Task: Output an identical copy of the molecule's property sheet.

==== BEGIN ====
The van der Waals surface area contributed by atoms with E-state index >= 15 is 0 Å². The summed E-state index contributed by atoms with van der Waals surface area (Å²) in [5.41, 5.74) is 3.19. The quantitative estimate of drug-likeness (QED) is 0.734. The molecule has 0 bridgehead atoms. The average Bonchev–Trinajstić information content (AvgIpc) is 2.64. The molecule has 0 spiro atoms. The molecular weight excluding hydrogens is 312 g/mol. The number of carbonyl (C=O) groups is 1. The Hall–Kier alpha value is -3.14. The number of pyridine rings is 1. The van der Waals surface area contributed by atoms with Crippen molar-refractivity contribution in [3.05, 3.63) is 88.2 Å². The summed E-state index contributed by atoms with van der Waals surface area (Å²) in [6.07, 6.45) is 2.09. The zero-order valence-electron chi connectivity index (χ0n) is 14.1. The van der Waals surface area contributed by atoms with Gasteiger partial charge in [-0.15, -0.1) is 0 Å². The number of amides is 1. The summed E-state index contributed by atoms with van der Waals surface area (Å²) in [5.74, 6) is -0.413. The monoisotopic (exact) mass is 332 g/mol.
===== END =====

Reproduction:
The van der Waals surface area contributed by atoms with E-state index >= 15 is 0 Å². The summed E-state index contributed by atoms with van der Waals surface area (Å²) in [5.41, 5.74) is 3.19. The quantitative estimate of drug-likeness (QED) is 0.734. The molecule has 0 bridgehead atoms. The average Bonchev–Trinajstić information content (AvgIpc) is 2.64. The molecule has 0 spiro atoms. The molecular weight excluding hydrogens is 312 g/mol. The number of carbonyl (C=O) groups is 1. The Hall–Kier alpha value is -3.14. The number of pyridine rings is 1. The van der Waals surface area contributed by atoms with Crippen molar-refractivity contribution in [3.05, 3.63) is 88.2 Å². The summed E-state index contributed by atoms with van der Waals surface area (Å²) in [6.07, 6.45) is 2.09. The zero-order valence-electron chi connectivity index (χ0n) is 14.1. The van der Waals surface area contributed by atoms with Gasteiger partial charge in [-0.15, -0.1) is 0 Å². The number of amides is 1. The summed E-state index contributed by atoms with van der Waals surface area (Å²) in [5.74, 6) is -0.413. The monoisotopic (exact) mass is 332 g/mol.